This page was originally authored by Donna Powell-Wilson (March 2009).
Nicenet, one of many web based learning management systems (LMS), provides teachers with the opportunity of working with students, whether in distance mode or in addition to face to face teaching. It works entirely via the internet browser without making any further software demands on teachers or students.
Who can use Nicenet
Nicenet (Internet Classroom Assistant) ICA is designed for post-secondary and secondary classrooms, distance learning and collaborative academic projects, though anyone who finds it useful is at liberty to use it.
Advantages of using Nicenet
- Anyone online anywhere can type into their browser and get started with Nicenet
- It's private
- It posts new messages very quickly, giving the impression that the discussion is "real-time,"
- Messages don't disappear when you log out as they do with Chat.
Limitations of Nicenet
- Documents cannot be uploaded nor attached
- If you do not save your work by clicking the Edit Document button at the bottom, you will lose it if you go to another part of the program
- The documents appear in the reverse order in which they were added and cannot be sorted.
- Course administrators and students can add documents into Nicenet, an option which cannot be turned off, although if necessary, the administrators can delete or edit any document that is added
- Names appear in alphabetical order and unfortunately cannot be annotated
- Not synchronous
- You cannot post a powerpoint presentation
Benefits to the teacher
- Allows teachers and students to interact with one another even if it is not synchronous or “real-time”.
- It's easy for teachers to use -- a fifteen-minute workshop will be enough to get most teachers going
- The teacher is a facilitator rather than a controller
Benefits to the student
- Provides students with interactive activities
- Students would be able to interact with the teachers or with the whole class and engage in a meaningful communication
- provides learners with more control over the process of developing literacy skills (Silc, 1998).
- Students feel more relaxed in a conductive atmosphere where teachers could provide advice and comments
Features of Nicenet
- Conferencing: Create your own private, threaded conferencing on topics you make for the class or opt to allow students to create their own topics.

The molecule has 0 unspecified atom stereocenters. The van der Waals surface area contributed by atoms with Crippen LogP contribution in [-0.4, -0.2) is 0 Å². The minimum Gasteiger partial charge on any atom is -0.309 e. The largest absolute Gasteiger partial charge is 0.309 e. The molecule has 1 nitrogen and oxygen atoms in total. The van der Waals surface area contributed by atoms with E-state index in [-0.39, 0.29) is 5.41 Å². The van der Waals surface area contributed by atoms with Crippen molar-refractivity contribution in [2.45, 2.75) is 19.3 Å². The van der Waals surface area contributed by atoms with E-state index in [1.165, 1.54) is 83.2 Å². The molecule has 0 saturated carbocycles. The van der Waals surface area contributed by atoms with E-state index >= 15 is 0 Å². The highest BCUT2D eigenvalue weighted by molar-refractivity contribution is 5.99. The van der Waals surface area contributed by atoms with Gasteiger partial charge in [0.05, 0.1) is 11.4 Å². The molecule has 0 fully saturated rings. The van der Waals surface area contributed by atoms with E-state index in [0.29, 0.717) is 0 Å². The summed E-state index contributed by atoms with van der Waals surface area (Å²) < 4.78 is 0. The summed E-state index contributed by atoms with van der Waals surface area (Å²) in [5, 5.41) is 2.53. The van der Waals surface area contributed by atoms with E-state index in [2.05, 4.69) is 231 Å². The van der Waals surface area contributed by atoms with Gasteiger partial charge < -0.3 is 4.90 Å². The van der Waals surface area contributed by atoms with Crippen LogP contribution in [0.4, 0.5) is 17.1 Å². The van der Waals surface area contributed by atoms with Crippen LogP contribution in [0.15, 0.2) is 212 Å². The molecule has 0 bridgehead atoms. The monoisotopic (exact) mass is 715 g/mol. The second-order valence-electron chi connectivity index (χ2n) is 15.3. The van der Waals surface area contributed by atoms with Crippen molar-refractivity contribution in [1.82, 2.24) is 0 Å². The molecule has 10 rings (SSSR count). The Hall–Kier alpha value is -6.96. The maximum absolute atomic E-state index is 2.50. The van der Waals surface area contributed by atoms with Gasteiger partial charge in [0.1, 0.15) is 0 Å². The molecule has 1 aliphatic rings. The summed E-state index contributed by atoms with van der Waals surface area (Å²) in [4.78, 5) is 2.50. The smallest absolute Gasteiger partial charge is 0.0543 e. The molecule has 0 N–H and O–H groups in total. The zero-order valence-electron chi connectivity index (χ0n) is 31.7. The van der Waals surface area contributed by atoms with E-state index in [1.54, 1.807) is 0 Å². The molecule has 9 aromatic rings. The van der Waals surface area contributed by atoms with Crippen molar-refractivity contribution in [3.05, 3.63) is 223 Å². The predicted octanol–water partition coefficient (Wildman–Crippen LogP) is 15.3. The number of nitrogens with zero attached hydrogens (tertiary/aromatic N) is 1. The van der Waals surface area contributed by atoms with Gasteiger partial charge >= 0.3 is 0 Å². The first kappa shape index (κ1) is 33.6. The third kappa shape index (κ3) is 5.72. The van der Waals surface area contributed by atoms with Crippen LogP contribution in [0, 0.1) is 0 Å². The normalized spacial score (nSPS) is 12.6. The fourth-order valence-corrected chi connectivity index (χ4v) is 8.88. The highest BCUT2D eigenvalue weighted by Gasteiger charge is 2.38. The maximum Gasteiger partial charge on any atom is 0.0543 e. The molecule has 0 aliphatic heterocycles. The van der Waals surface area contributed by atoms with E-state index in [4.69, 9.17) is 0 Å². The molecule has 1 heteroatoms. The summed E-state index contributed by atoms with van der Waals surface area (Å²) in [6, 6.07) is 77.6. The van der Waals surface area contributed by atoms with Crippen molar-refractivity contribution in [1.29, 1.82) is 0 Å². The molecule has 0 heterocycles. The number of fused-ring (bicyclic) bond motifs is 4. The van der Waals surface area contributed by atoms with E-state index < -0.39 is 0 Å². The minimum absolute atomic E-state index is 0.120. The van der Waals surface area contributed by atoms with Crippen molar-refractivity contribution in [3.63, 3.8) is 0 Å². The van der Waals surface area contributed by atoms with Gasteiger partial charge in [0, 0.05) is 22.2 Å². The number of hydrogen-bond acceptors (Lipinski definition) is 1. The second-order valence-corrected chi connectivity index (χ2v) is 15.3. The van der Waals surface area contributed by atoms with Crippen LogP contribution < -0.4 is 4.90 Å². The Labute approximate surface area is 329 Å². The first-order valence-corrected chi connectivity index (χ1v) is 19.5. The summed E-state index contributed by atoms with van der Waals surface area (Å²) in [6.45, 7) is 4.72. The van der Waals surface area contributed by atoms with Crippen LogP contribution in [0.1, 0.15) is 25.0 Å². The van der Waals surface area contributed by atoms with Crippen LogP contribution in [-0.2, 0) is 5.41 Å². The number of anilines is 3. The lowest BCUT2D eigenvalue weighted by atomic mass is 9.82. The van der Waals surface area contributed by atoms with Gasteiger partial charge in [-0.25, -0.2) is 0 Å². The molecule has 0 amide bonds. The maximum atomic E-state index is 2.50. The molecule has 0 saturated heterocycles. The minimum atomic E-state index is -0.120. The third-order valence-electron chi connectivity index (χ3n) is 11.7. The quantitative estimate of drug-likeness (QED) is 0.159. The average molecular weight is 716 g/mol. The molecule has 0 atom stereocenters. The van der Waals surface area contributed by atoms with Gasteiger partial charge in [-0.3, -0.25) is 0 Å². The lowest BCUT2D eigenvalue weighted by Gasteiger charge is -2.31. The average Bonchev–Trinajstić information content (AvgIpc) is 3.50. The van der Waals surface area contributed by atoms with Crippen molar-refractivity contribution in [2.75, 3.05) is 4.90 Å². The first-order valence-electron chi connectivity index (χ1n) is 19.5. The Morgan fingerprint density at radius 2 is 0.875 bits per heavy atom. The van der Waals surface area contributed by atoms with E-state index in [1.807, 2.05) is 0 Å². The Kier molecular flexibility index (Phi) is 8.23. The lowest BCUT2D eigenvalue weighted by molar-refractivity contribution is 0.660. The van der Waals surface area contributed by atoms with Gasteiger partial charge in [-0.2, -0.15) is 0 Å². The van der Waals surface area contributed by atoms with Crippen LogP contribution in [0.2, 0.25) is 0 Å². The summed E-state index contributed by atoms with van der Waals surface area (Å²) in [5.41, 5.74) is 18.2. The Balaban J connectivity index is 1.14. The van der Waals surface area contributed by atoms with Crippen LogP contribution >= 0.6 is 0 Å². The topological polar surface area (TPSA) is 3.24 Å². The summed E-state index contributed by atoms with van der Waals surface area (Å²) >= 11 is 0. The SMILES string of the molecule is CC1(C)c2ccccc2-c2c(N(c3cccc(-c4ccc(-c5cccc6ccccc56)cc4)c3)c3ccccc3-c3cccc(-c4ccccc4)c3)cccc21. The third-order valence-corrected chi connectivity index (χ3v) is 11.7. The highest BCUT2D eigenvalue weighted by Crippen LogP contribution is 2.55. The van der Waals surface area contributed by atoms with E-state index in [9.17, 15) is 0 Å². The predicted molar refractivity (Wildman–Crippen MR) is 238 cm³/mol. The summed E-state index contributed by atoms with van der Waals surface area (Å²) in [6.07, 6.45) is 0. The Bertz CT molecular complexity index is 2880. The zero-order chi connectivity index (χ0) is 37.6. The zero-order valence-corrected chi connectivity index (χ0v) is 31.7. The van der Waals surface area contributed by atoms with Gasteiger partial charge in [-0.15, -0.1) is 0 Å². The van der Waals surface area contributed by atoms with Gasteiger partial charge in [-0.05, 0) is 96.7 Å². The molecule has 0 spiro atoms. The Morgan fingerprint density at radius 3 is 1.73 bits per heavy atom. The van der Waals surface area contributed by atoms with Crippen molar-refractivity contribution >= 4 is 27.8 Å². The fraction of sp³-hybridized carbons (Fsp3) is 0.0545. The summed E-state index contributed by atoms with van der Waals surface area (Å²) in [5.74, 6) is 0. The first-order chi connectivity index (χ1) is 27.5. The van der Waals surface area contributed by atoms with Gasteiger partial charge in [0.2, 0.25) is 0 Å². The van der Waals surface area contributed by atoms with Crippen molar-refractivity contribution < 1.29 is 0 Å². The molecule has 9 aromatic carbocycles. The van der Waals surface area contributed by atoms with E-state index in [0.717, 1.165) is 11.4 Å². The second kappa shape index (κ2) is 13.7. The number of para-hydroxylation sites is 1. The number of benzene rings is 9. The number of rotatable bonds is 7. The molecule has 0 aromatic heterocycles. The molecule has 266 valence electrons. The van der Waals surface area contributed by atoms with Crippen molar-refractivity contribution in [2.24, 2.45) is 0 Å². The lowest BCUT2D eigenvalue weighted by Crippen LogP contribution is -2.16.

- Link Sharing: Share links to pertinent Internet resources sorted by topics that you create.
- Document sharing: Students and professors have the ability to publish their documents on the site using simple web-based forms. No knowledge of HTML is needed. Automatically integrated with scheduling, students are one click away from turning in their assignments on-line, giving their peers feedback on published papers and receiving professors comments.
- Scheduling: Put the class schedule on-line. With a seven day advance view on your class homepage, students will have a heads-up display of upcoming assignments and class events.
- Personal Messaging: Similar to traditional email but fully integrated with document sharing and conferencing, personal messaging is a great way communicate with and between individuals in your class, comment privately on conferencing postings or give private feedback on published papers.
The use of discussion boards such as Nicenet is not without criticism. Often times these are seen as impersonal, with no face-to-face interaction. While the face to face interaction is minimized during the use of Nicenet, students are all given equal opportunities to participate in a learning environment without fear. Another concern for using nicenet is that there is no way to clone a course. That is, each time a new class is to be created, all the links that the students need must be entered. This can discourage teachers who are already familiar with other discussion boards such as moodle. Nicenet as with any other web application has potential risks for the educational settings. It is usually the teacher's job to teach students what is safe to post in terms of safety and privacy (Richardson, 2006).
External Resources and Links
Nicenet Inscription http://www.youtube.com/watch?v=LNLOPUi55fk
Moving at the speed of creativity http://www.speedofcreativity.org/2006/10/19/nicenet-use/
Nicenet Releases a New Interent Clasroom Assistant http://www.nicenet.org/ica/ica_info.cfm
How to access nicenet http://online.edfac.unimelb.edu.au/LiteracyResearch/pub/NiceNet.htm
Nicenet Philosophy http://www.nicenet.org/philosophy.cfm
Teaching with Discussion Retrieved on February 27, 2009 from http://www.hawkeyecollege.edu/faculty/cpost/Discussion%20Packet%20fall04.htm,
Landsberger, J. (2001). Integrating a web-based bulletin board into your class: a guide for faculty. TechTrends, 45(5), 50-53.
Mohamed, A.H. & Dzakiria, H. (2005). Using NICENET in Language Classrooms at the Universiti Utara Malaysia, Malaysia. Malaysian Online Journal of Instructional Technology,2(2)114-123. Retrieved on February 28, 2009 from http://pppjj.usm.my/mojit/articles/pdf/August05/11-Halim%20&%20Hisham-UUM.pdf,
Richardson, W. (2006). Blogs, wikis, podcasts, and other powerful tools for classrooms. USA: Corwin Press.
Silc, K.F. (1998). Using the World Wide Web with adult ESL learners. ERIC Digest. Washington, DC: National Clearinghouse for ESL Literacy Education. (EDRS No. ED 427 555)